Eurodollar Deposit

Eurodollar Deposit

A short-term certificate of deposit with a fixed interest rate issued in U.S. dollars outside the jurisdiction of the Federal Reserve. For example, one may purchase a CD in U.S. dollars and deposit it in a bank in the UK. Eurodollar deposits help persons and businesses hedge against short-term fluctuations in U.S. dollar exchange rates.
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Functionally, the two assets are the same to John, but while John's deposit at Chase was a demand deposit, his deposit at Citibank in London is a Eurodollar deposit.
It is surely significant that the Eurodollar deposit market emerged in the 1960s when the Soviet Foreign Trade Bank deposited its surplus dollars in London and Paris bank to prevent Cold Warasset sequesters.
domestic deposit rates are lower than comparable maturity Eurodollar deposit rates because domestic time deposits are subject to Federal Reserve Bank reserve requirements and Federal Deposit Insurance Corporation (FDIC) fees and Eurodollar deposits are not.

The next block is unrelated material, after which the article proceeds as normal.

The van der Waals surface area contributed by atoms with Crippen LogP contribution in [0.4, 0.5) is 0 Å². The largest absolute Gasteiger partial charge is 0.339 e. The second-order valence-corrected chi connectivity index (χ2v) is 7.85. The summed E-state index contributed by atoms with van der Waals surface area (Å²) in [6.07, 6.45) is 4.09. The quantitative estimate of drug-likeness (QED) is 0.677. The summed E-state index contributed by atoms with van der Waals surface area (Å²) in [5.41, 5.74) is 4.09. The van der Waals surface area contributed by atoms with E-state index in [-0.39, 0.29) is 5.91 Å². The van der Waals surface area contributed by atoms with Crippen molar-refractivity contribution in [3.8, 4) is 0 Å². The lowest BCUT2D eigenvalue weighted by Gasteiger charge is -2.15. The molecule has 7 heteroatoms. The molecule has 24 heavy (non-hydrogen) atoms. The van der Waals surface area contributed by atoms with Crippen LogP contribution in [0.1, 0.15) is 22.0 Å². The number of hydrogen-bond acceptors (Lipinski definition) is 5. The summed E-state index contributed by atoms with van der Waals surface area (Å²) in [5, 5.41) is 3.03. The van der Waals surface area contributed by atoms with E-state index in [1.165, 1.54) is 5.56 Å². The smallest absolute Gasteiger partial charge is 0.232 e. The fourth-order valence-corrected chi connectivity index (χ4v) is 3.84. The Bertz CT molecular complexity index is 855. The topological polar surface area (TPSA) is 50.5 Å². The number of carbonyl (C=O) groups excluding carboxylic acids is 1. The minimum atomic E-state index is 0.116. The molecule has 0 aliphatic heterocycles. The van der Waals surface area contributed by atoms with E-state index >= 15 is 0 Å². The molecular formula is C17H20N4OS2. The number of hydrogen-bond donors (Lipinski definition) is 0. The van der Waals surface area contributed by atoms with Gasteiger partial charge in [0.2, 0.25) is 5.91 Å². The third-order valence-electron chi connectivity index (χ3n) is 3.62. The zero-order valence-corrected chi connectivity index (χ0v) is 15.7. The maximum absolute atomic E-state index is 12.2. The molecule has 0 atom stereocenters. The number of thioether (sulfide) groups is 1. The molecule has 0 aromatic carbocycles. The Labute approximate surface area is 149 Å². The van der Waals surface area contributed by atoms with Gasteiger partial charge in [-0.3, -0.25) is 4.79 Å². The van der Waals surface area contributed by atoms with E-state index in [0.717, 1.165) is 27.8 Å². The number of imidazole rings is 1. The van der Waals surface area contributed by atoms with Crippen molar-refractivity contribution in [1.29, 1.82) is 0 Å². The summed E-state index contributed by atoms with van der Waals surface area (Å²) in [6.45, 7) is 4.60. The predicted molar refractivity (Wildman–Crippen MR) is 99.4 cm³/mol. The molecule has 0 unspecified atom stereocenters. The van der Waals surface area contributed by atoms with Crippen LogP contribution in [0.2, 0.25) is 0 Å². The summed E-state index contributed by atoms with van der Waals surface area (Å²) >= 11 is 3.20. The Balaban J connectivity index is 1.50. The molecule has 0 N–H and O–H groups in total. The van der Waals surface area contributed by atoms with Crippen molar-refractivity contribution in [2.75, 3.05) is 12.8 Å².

Figure 2 focuses on the difference between the yield on a three-month eurodollar futures contract with three months to maturity and the actual eurodollar deposit yield.
Such a Finding would be consistent with a higher premium on eurodollar deposit yields relative to Treasury securities.
Eurodollar deposit rates are the rates paid on large deposits of dollars in foreign banks.
PORTLAND, Maine -- TD Banknorth's Cash Management Group has introduced two new services for business clients--Digital Express(SM) and the Eurodollar Deposit Sweep option.
The Treasury-to-eurodollar (TED) spread compares the yield on three-month T-bills with three-month eurodollar deposit rates.
Companies are more restrictive in capping qualified investments than last year, with municipal securities and Eurodollar deposits being two of the vehicles with the most limits this year compared to last.
Examining current rates, all but those for Eurodollar deposits are now below 15 basis points.
He describes how the RegD reserve on Eurodollar deposits in New York acts as a tariff on "imported" dollars, even though reserve ratios are the same on both the ES deposits and domestic deposits of the same maturity.